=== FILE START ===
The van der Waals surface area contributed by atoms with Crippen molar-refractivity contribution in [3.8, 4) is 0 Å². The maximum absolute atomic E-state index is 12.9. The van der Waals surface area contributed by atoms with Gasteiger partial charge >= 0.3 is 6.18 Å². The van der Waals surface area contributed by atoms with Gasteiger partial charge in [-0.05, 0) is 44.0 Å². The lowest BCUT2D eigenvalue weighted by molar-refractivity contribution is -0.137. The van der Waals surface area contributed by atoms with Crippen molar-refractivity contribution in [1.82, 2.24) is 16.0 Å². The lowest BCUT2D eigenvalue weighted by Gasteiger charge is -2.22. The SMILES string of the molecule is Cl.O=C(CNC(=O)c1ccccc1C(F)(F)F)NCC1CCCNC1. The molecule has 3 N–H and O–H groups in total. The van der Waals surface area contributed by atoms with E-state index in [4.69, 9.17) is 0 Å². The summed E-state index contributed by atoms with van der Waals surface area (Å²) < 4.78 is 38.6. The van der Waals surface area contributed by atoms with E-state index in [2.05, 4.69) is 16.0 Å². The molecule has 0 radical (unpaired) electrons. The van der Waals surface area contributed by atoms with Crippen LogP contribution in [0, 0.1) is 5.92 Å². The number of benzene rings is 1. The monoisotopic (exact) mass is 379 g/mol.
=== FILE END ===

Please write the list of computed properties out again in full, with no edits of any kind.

The van der Waals surface area contributed by atoms with Crippen molar-refractivity contribution in [3.8, 4) is 0 Å². The maximum absolute atomic E-state index is 12.9. The van der Waals surface area contributed by atoms with Gasteiger partial charge >= 0.3 is 6.18 Å². The van der Waals surface area contributed by atoms with Gasteiger partial charge in [-0.05, 0) is 44.0 Å². The lowest BCUT2D eigenvalue weighted by molar-refractivity contribution is -0.137. The van der Waals surface area contributed by atoms with Crippen molar-refractivity contribution in [1.82, 2.24) is 16.0 Å². The lowest BCUT2D eigenvalue weighted by Gasteiger charge is -2.22. The SMILES string of the molecule is Cl.O=C(CNC(=O)c1ccccc1C(F)(F)F)NCC1CCCNC1. The molecule has 3 N–H and O–H groups in total. The van der Waals surface area contributed by atoms with E-state index in [4.69, 9.17) is 0 Å². The summed E-state index contributed by atoms with van der Waals surface area (Å²) < 4.78 is 38.6. The van der Waals surface area contributed by atoms with E-state index in [2.05, 4.69) is 16.0 Å². The molecule has 0 radical (unpaired) electrons. The van der Waals surface area contributed by atoms with Crippen LogP contribution in [0, 0.1) is 5.92 Å². The number of benzene rings is 1. The monoisotopic (exact) mass is 379 g/mol.